Rebecca Paller

Associate Curator

April 11, 2012

Mike Wallace as Mentor

by Rebecca Paller

Since the death this past weekend of the extraordinary television journalist Mike Wallace, everyone has been reflecting on the hard-hitting interviews he did over the years for 60 Minutes along with the less-than-stellar moments (Westmoreland, checkbook journalism, tobacco giant Brown & Williamson…).
Yesterday I received the following recollection from an old friend of the Paley Center, Al Fisher—an Emmy-winning producer, director, and writer who recalled the advice that he, as a high school student eager to enter the world of broadcasting, received more than half a century ago from Mike Wallace.

On December 1, 1958, I was a 17-year-old junior in high school in New Orleans. I had just begun my television career at WWL-TV as host of a show to teach science to teenagers which aired on Saturday afternoons.

One of my favorite shows was on a fledgling new TV network called ABC. It was The Mike Wallace Interview. When I heard that Wallace was going to be the guest speaker at the Lyceum-Tulane Association in New Orleans, I immediately bought a ticket (fifty cents at that time). I went to the auditorium an hour early just so I could get a front row seat to be up close to this new TV icon.

He spoke for about an hour talking about the early days of television and his interviews (long before 60 Minutes on CBS was even a concept) with people such as Salvador Dali, Eleanor Roosevelt, Gloria Swanson, Frank Lloyd Wright, etc.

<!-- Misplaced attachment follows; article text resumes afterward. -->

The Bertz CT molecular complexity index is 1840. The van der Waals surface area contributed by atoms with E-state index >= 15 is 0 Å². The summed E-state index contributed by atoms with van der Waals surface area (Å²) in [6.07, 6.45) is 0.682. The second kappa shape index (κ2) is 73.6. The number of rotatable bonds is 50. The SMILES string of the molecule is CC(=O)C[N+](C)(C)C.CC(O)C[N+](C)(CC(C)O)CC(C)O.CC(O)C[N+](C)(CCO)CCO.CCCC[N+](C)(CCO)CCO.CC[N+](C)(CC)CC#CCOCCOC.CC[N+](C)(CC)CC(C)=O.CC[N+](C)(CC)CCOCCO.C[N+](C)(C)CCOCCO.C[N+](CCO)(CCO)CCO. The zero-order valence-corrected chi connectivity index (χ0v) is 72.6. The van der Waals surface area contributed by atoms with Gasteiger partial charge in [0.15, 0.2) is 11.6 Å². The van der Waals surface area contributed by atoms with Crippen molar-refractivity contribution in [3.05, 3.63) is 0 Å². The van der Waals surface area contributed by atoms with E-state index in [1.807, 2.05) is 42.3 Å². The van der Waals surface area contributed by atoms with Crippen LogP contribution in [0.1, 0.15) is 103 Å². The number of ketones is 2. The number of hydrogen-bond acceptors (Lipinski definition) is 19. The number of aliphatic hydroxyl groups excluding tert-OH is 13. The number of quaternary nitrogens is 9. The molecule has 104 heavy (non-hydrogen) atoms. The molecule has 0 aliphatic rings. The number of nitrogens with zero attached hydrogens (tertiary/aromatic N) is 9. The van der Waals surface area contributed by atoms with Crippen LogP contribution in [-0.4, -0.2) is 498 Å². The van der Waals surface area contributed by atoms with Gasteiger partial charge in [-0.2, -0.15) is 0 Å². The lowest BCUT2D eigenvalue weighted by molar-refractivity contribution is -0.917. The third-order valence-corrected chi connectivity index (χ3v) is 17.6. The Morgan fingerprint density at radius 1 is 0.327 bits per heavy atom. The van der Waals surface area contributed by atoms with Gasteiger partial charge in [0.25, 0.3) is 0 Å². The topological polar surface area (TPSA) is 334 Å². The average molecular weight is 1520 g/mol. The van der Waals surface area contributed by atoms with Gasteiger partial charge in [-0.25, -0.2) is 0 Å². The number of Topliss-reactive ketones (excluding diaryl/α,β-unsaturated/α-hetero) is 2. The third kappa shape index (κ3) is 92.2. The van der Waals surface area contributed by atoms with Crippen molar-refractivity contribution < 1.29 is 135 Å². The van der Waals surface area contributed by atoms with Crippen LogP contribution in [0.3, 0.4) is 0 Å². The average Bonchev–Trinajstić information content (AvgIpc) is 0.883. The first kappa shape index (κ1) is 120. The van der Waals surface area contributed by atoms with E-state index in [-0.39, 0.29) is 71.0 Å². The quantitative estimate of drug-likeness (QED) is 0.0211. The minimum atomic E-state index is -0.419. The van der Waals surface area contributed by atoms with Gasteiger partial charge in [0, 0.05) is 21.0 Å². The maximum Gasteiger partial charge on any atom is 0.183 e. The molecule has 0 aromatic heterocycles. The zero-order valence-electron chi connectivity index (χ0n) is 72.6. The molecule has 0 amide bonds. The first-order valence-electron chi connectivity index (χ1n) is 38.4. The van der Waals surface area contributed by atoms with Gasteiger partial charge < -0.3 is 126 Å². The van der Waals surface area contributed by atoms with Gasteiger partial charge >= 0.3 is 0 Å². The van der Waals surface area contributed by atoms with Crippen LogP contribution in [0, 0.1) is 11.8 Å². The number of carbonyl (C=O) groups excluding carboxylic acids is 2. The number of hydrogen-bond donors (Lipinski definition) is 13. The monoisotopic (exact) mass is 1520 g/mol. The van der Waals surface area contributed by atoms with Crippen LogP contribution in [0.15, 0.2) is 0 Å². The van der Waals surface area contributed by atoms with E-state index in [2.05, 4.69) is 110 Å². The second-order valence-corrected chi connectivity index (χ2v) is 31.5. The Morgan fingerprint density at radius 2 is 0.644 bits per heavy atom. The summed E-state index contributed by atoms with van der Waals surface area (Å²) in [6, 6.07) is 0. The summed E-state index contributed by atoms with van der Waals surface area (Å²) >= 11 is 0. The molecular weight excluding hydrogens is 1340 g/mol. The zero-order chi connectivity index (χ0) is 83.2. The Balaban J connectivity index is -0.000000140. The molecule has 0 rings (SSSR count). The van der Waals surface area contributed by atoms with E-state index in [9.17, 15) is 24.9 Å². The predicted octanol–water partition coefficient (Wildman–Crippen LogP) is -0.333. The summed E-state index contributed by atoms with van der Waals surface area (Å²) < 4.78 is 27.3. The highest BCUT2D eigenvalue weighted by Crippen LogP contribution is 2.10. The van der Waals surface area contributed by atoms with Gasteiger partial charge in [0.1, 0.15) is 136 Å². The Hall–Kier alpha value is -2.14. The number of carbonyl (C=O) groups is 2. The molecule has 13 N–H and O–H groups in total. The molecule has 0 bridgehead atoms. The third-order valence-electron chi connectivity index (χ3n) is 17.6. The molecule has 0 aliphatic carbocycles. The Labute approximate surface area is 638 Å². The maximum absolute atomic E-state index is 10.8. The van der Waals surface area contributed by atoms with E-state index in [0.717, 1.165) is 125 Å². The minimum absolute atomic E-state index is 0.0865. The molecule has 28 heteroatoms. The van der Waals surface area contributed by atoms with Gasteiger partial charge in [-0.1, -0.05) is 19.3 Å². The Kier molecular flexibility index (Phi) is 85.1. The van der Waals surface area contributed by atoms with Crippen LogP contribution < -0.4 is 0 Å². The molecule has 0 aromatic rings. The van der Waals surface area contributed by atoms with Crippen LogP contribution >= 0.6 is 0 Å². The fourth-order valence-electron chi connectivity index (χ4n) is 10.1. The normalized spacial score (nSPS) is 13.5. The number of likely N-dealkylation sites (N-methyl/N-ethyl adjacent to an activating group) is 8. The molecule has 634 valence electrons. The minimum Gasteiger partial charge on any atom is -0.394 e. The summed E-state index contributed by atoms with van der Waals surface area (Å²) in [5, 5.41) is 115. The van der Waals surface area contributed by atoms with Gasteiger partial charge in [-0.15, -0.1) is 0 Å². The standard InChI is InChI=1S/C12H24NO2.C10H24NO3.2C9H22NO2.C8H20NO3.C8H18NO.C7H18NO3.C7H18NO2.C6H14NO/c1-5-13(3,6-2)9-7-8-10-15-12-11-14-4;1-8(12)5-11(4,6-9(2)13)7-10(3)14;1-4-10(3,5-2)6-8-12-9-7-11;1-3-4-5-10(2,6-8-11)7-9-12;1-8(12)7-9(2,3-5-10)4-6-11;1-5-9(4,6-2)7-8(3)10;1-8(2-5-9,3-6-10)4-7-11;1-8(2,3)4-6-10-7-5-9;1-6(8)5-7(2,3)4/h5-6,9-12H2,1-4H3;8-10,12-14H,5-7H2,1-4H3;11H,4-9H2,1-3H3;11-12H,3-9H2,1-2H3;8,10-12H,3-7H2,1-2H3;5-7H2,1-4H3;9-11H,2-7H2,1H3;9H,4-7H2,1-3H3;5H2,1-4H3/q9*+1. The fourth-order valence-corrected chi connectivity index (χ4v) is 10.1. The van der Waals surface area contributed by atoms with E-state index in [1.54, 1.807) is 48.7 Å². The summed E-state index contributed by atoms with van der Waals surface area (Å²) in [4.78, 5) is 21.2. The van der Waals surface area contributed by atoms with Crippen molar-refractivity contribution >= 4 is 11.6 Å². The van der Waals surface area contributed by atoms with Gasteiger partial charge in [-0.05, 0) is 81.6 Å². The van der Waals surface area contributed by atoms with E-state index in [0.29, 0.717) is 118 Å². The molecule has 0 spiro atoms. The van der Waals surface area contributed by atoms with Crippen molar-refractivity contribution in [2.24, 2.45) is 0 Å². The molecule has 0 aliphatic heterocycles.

At the end of his talk, he opened up the forum to questions and answers from the audience. This was my big chance! After a few audience questions, he took notice of the kid in the front row waving his hand like a student who knows the answer to a question from his teacher. He pointed to me and I mentioned that I was in high school but just starting out in television and I asked him if he had any pointers for a budding broadcaster. He replied: “Ask questions that you think the viewer at home would want to ask if they were talking to the person you are interviewing.” He then added: “Always answer a question with a question. For instance, ask me a question you think people would want to know about me.” I responded: “Do you like putting people on the spot?” His response was short, to the point, and demonstrated his ‘question with a question’ philosophy perfectly: “No. Do you?”

The audience broke out in applause to his quick wit and I was given a lesson that I have tried to apply in all of my broadcast career. Mike Wallace is a true television “legend” who will be missed.

Here's a photo of the program from that night that I asked Mike Wallace to sign for me. I have kept it all of these 54+ years!

-Al Fisher

Explore Wallace's legendary 1950s program The Mike Wallace Interview in the Paley Center Collection.


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Rebecca Paller

Associate Curator


Before joining the Paley Center in 2000, Rebecca Paller was associate editor of Where Magazine in New York and Northern Ohio Live in Cleveland. She has written about the arts for publications including Opera News, American Theatre, Vogue, and Playbill.


Performing Arts


Rebecca Paller

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